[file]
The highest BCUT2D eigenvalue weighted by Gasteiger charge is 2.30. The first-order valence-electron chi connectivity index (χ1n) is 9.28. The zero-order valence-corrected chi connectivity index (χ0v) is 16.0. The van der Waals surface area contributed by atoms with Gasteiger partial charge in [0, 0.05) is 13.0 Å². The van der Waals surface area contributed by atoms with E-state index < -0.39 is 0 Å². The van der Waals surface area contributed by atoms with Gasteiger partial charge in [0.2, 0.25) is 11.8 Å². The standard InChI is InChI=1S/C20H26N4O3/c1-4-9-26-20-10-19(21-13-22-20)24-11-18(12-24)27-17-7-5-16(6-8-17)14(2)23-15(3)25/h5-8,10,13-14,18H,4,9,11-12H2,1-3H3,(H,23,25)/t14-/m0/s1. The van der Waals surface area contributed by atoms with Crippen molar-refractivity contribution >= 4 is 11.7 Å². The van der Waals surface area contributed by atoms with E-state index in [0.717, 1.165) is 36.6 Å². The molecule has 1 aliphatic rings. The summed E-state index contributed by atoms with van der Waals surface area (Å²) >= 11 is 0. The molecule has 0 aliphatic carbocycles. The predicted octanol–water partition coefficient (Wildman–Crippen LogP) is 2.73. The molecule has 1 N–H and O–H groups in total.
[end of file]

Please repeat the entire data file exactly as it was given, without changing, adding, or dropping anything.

The highest BCUT2D eigenvalue weighted by Gasteiger charge is 2.30. The first-order valence-electron chi connectivity index (χ1n) is 9.28. The zero-order valence-corrected chi connectivity index (χ0v) is 16.0. The van der Waals surface area contributed by atoms with Gasteiger partial charge in [0, 0.05) is 13.0 Å². The van der Waals surface area contributed by atoms with E-state index < -0.39 is 0 Å². The van der Waals surface area contributed by atoms with Gasteiger partial charge in [0.2, 0.25) is 11.8 Å². The standard InChI is InChI=1S/C20H26N4O3/c1-4-9-26-20-10-19(21-13-22-20)24-11-18(12-24)27-17-7-5-16(6-8-17)14(2)23-15(3)25/h5-8,10,13-14,18H,4,9,11-12H2,1-3H3,(H,23,25)/t14-/m0/s1. The van der Waals surface area contributed by atoms with Crippen molar-refractivity contribution >= 4 is 11.7 Å². The van der Waals surface area contributed by atoms with E-state index in [0.717, 1.165) is 36.6 Å². The molecule has 1 aliphatic rings. The summed E-state index contributed by atoms with van der Waals surface area (Å²) >= 11 is 0. The molecule has 0 aliphatic carbocycles. The predicted octanol–water partition coefficient (Wildman–Crippen LogP) is 2.73. The molecule has 1 N–H and O–H groups in total.